This page is part of © FOTW Flags Of The World website

Colonial Flags of Brazil

Last modified: 2008-08-02 by ian macdonald
Keywords: cross: christ knights | armillary sphere | dutch east india company |
Links: FOTW homepage | search | random flag | disclaimer and copyright | write us | mirrors



See also:

Order of Christ

Ordem do Cristo

[Flag of the Order of Christ] image by António Martins

Would you be kind enough to translate the following statement? "...1320, da Ordem de Cristo 1ª hasteada em solo brasileiro."  The 1320 here apparently refers to a year, as all the other flags have dates of use listed. If that is so, how could this flag have been in Brazil at that time when, if I recall correctly, Portugal first arrived in Brazil in 1500?  If I understand correctly, and please comment if you have other thoughts, the web site is trying to state that the "Order of Christ" flag [which was adopted in the year of 1320] was the first flag of Portugal raised over Brazil in the 1500s. That being the case, I could understand that the Order of Christ banner that was 180 years old at the time Brazil was colonized became the first flag in Brazil.  Secondly, the flag shown is a red Order of Christ and to my memory all (or most) first flags of Brazil have been golden Order of Christ.  Just by reference to later flags of Brazil, the Order of Christ is red, and I believe red is correct. However, there seem to be many golden  flags shown in books.
C. Eugene Baldwin, 20 October 1998

The inscription indeed means "1320, of the Order of Christ. [adding a period, without which this makes no sense] First to be hoisted on Brazilian soil."  I think there is some confusion here:  Portugal only arrived in Brazil in 1500, but the Order of Christ was founded in 1320 (or something like that).  So 1320 doesn't refer to the first time the flag was hoisted in Brazil, but when it was adopted.

The Order of Christ was the main financer and "pusher" of the Portuguese discoveries, the man behind them, Infante Dom Henrique [Prince Henry the Navigator] being a member of the order.  Most if not all the ships that sailed to find new lands had members of the order in the crew and sailed under the flag of the order.  In fact, the various banners of the order that are mentioned by António Martins were, at the time, nearly the equivalent of what would today be called naval flags or ensigns of Portugal.  Therefore, as the British did with their ensigns, it was the banner of the order that was hoisted in the territories claimed for the Portuguese crown. This happened not only in Brazil, but also in the other territories in Africa and Asia. The usual thing, as far as I know, was for the captain of the ship to claim the territory for the King of Portugal and for Christianity--Christianity, naturally, being represented by the Order of Christ. The monuments the Portuguese left in the lands where they landed (called padrões) are a good example of this:  they were topped by a cube containing four Portuguese escutcheons with the bezants (quinas) and atop the cube a cross of the Order of Christ.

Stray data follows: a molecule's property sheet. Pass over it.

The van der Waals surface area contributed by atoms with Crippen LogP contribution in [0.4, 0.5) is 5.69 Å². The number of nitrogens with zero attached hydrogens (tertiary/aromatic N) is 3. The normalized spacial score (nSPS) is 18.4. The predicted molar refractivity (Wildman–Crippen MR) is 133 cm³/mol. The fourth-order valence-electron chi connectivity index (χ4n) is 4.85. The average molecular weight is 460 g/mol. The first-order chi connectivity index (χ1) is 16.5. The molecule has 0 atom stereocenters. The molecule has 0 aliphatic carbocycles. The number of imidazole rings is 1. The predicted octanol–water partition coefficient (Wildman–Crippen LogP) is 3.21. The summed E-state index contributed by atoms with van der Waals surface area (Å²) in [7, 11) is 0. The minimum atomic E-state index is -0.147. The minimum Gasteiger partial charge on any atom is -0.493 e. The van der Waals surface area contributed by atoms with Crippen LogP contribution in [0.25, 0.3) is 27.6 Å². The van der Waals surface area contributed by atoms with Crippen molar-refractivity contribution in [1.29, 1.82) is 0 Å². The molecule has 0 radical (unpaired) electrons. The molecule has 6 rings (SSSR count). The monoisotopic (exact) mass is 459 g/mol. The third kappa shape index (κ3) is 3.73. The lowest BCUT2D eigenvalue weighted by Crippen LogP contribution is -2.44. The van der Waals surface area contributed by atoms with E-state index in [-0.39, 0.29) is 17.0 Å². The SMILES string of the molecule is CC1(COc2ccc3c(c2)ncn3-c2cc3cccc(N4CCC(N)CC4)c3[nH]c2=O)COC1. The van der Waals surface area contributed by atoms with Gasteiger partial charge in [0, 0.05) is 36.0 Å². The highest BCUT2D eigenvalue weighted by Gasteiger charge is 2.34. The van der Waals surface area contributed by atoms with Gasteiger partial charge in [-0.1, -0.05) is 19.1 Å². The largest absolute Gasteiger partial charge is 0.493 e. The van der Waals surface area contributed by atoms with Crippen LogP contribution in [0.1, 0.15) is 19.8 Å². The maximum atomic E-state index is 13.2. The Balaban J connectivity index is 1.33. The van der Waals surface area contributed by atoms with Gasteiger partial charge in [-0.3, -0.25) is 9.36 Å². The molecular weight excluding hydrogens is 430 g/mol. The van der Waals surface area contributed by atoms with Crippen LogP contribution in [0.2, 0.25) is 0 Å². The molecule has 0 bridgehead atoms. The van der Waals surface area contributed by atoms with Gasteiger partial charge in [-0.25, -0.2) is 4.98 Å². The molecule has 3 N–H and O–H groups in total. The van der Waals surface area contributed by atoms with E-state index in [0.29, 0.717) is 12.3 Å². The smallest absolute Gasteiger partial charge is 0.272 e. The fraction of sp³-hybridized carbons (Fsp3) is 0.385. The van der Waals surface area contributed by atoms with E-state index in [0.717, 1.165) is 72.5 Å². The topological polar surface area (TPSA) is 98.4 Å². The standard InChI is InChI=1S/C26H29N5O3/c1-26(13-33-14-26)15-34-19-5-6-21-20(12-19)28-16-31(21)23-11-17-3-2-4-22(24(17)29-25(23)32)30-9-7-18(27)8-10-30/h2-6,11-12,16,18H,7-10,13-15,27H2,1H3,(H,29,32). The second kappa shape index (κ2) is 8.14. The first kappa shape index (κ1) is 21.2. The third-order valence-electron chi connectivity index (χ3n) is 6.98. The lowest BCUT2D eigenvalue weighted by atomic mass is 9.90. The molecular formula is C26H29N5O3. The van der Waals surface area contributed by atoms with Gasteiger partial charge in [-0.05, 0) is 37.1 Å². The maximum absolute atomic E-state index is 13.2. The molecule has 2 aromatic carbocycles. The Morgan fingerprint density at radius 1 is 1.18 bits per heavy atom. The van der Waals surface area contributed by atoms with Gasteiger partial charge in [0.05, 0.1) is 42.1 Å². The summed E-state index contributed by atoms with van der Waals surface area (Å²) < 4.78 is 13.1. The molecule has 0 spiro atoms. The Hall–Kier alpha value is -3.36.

As far as I know, there is no proper color to the Cross of Christ, but it is usually represented in red.
Jorge Candeias, 21 October 1998


The Iberian Union, 1580-1640

The Iberian Union flag image by Alberto Daudt, 16 April 2004

Between the years 1580 and 1640 was the time know historically as "The Iberian Union". Brazil, was, of course, a Portuguese colony, but in 1580, the Portuguese King Sebastian I died (in a battle in Alcazar-Quebir, Morocco) without leaving children and his closest relative was his cousin Phillip II, the King of Spain, who become king of both Iberian Kingdoms. The Iberian Union lasted until 1640 when the Portuguese finally won a 18 year-long rebellion against Madrid and regained their independence.
Alberto Daudt, 19 April 2004


Dutch Brazil

Nieuw Holland

Dutch West India Company in Brazil  image by André Pires Godinho